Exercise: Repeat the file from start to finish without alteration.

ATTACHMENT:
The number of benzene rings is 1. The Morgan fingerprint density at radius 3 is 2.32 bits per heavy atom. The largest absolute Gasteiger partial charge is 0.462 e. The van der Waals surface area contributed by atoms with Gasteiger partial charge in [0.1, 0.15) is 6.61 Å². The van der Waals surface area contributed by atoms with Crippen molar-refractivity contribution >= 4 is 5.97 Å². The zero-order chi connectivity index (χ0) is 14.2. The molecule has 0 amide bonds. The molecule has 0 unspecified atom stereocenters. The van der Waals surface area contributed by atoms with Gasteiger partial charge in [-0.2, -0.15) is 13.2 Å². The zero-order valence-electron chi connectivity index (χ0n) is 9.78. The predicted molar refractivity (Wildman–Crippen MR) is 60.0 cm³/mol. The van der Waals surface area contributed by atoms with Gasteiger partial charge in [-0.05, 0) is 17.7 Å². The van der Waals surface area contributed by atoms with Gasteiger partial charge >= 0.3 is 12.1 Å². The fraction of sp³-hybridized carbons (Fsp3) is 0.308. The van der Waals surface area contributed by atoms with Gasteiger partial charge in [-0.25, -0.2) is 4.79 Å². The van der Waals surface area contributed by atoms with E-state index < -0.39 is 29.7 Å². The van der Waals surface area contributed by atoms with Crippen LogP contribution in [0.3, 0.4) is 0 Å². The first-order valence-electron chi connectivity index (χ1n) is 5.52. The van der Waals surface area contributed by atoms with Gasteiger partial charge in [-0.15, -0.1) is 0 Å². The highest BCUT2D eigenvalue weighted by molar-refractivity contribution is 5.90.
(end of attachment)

The number of benzene rings is 1. The Morgan fingerprint density at radius 3 is 2.32 bits per heavy atom. The largest absolute Gasteiger partial charge is 0.462 e. The van der Waals surface area contributed by atoms with Gasteiger partial charge in [0.1, 0.15) is 6.61 Å². The van der Waals surface area contributed by atoms with Crippen molar-refractivity contribution >= 4 is 5.97 Å². The zero-order chi connectivity index (χ0) is 14.2. The molecule has 0 amide bonds. The molecule has 0 unspecified atom stereocenters. The van der Waals surface area contributed by atoms with Gasteiger partial charge in [-0.2, -0.15) is 13.2 Å². The zero-order valence-electron chi connectivity index (χ0n) is 9.78. The predicted molar refractivity (Wildman–Crippen MR) is 60.0 cm³/mol. The van der Waals surface area contributed by atoms with Gasteiger partial charge in [-0.05, 0) is 17.7 Å². The van der Waals surface area contributed by atoms with Gasteiger partial charge >= 0.3 is 12.1 Å². The fraction of sp³-hybridized carbons (Fsp3) is 0.308. The van der Waals surface area contributed by atoms with Gasteiger partial charge in [-0.25, -0.2) is 4.79 Å². The van der Waals surface area contributed by atoms with E-state index < -0.39 is 29.7 Å². The van der Waals surface area contributed by atoms with Crippen LogP contribution in [0.3, 0.4) is 0 Å². The first-order valence-electron chi connectivity index (χ1n) is 5.52. The van der Waals surface area contributed by atoms with Gasteiger partial charge in [-0.15, -0.1) is 0 Å². The highest BCUT2D eigenvalue weighted by molar-refractivity contribution is 5.90.